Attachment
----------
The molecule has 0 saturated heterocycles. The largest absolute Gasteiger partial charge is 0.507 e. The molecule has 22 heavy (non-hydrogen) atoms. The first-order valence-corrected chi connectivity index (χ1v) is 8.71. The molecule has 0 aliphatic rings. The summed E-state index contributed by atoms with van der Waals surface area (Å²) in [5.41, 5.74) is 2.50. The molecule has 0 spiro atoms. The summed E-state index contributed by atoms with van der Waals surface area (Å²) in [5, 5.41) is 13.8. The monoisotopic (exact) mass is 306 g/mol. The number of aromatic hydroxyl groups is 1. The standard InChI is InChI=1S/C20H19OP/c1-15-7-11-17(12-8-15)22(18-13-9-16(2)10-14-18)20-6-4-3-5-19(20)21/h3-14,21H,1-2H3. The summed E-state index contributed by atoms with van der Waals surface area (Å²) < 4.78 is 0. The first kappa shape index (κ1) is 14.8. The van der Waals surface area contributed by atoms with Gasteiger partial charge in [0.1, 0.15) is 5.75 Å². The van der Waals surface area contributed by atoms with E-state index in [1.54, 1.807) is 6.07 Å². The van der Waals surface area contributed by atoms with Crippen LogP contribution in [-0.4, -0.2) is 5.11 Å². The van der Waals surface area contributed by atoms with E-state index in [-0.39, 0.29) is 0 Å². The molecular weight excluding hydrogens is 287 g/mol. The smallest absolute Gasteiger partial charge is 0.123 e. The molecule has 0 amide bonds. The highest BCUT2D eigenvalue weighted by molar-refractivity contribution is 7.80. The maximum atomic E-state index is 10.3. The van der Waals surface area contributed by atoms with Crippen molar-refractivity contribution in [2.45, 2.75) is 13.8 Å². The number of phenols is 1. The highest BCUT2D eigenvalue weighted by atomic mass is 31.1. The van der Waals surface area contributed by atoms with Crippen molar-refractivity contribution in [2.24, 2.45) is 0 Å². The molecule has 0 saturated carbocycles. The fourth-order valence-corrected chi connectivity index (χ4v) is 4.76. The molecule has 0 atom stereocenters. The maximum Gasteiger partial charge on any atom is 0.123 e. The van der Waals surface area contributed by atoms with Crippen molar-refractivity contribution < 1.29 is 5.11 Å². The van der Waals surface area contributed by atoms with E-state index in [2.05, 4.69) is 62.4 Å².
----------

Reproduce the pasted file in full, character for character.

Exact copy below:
The molecule has 0 saturated heterocycles. The largest absolute Gasteiger partial charge is 0.507 e. The molecule has 22 heavy (non-hydrogen) atoms. The first-order valence-corrected chi connectivity index (χ1v) is 8.71. The molecule has 0 aliphatic rings. The summed E-state index contributed by atoms with van der Waals surface area (Å²) in [5.41, 5.74) is 2.50. The molecule has 0 spiro atoms. The summed E-state index contributed by atoms with van der Waals surface area (Å²) in [5, 5.41) is 13.8. The monoisotopic (exact) mass is 306 g/mol. The number of aromatic hydroxyl groups is 1. The standard InChI is InChI=1S/C20H19OP/c1-15-7-11-17(12-8-15)22(18-13-9-16(2)10-14-18)20-6-4-3-5-19(20)21/h3-14,21H,1-2H3. The summed E-state index contributed by atoms with van der Waals surface area (Å²) < 4.78 is 0. The first kappa shape index (κ1) is 14.8. The van der Waals surface area contributed by atoms with Gasteiger partial charge in [0.1, 0.15) is 5.75 Å². The van der Waals surface area contributed by atoms with E-state index in [1.54, 1.807) is 6.07 Å². The van der Waals surface area contributed by atoms with Crippen LogP contribution in [-0.4, -0.2) is 5.11 Å². The van der Waals surface area contributed by atoms with E-state index in [-0.39, 0.29) is 0 Å². The molecular weight excluding hydrogens is 287 g/mol. The smallest absolute Gasteiger partial charge is 0.123 e. The molecule has 0 amide bonds. The highest BCUT2D eigenvalue weighted by molar-refractivity contribution is 7.80. The maximum atomic E-state index is 10.3. The van der Waals surface area contributed by atoms with Crippen molar-refractivity contribution in [2.45, 2.75) is 13.8 Å². The number of phenols is 1. The highest BCUT2D eigenvalue weighted by atomic mass is 31.1. The van der Waals surface area contributed by atoms with Crippen molar-refractivity contribution in [2.24, 2.45) is 0 Å². The molecule has 0 saturated carbocycles. The fourth-order valence-corrected chi connectivity index (χ4v) is 4.76. The molecule has 0 atom stereocenters. The maximum Gasteiger partial charge on any atom is 0.123 e. The van der Waals surface area contributed by atoms with Crippen molar-refractivity contribution < 1.29 is 5.11 Å². The van der Waals surface area contributed by atoms with E-state index in [2.05, 4.69) is 62.4 Å².